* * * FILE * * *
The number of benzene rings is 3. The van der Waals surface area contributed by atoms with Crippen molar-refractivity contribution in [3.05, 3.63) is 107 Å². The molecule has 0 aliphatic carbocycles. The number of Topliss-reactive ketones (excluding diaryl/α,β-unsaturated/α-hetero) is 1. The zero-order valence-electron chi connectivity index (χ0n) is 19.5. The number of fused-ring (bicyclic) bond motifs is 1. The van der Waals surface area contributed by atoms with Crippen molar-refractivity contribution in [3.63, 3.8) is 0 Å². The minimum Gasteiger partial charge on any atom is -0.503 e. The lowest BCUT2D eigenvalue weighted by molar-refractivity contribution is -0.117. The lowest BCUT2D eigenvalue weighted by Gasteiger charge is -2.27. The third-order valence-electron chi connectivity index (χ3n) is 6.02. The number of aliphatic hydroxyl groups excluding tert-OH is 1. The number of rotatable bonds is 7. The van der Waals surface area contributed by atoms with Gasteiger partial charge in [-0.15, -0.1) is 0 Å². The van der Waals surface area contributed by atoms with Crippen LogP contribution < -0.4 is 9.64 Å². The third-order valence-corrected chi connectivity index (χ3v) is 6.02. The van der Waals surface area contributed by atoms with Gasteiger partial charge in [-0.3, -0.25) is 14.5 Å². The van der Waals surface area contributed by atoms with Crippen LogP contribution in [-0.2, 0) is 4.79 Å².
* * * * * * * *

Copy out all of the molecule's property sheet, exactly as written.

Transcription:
The number of benzene rings is 3. The van der Waals surface area contributed by atoms with Crippen molar-refractivity contribution in [3.05, 3.63) is 107 Å². The molecule has 0 aliphatic carbocycles. The number of Topliss-reactive ketones (excluding diaryl/α,β-unsaturated/α-hetero) is 1. The zero-order valence-electron chi connectivity index (χ0n) is 19.5. The number of fused-ring (bicyclic) bond motifs is 1. The van der Waals surface area contributed by atoms with Crippen molar-refractivity contribution in [3.63, 3.8) is 0 Å². The minimum Gasteiger partial charge on any atom is -0.503 e. The lowest BCUT2D eigenvalue weighted by molar-refractivity contribution is -0.117. The lowest BCUT2D eigenvalue weighted by Gasteiger charge is -2.27. The third-order valence-electron chi connectivity index (χ3n) is 6.02. The number of aliphatic hydroxyl groups excluding tert-OH is 1. The number of rotatable bonds is 7. The van der Waals surface area contributed by atoms with Gasteiger partial charge in [-0.15, -0.1) is 0 Å². The van der Waals surface area contributed by atoms with Crippen LogP contribution < -0.4 is 9.64 Å². The third-order valence-corrected chi connectivity index (χ3v) is 6.02. The van der Waals surface area contributed by atoms with Gasteiger partial charge in [-0.3, -0.25) is 14.5 Å². The van der Waals surface area contributed by atoms with Crippen LogP contribution in [-0.2, 0) is 4.79 Å².